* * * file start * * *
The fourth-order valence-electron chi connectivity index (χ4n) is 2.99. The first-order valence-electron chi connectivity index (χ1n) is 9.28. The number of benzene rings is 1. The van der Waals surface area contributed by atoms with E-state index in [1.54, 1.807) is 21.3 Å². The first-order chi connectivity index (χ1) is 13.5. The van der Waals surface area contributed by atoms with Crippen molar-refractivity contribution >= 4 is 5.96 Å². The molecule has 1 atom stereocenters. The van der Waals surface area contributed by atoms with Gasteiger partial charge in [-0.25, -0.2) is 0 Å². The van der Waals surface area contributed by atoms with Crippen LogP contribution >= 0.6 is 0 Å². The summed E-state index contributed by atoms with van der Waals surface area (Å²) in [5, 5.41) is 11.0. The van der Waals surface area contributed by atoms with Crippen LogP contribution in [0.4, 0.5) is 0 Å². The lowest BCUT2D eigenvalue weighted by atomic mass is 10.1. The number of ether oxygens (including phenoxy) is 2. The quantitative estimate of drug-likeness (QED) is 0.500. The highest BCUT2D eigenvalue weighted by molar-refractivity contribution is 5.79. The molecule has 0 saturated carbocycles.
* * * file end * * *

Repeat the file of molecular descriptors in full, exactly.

The fourth-order valence-electron chi connectivity index (χ4n) is 2.99. The first-order valence-electron chi connectivity index (χ1n) is 9.28. The number of benzene rings is 1. The van der Waals surface area contributed by atoms with E-state index in [1.54, 1.807) is 21.3 Å². The first-order chi connectivity index (χ1) is 13.5. The van der Waals surface area contributed by atoms with Crippen molar-refractivity contribution >= 4 is 5.96 Å². The molecule has 1 atom stereocenters. The van der Waals surface area contributed by atoms with Gasteiger partial charge in [-0.25, -0.2) is 0 Å². The van der Waals surface area contributed by atoms with Crippen LogP contribution >= 0.6 is 0 Å². The summed E-state index contributed by atoms with van der Waals surface area (Å²) in [5, 5.41) is 11.0. The van der Waals surface area contributed by atoms with Crippen LogP contribution in [0.4, 0.5) is 0 Å². The lowest BCUT2D eigenvalue weighted by atomic mass is 10.1. The number of ether oxygens (including phenoxy) is 2. The quantitative estimate of drug-likeness (QED) is 0.500. The highest BCUT2D eigenvalue weighted by molar-refractivity contribution is 5.79. The molecule has 0 saturated carbocycles.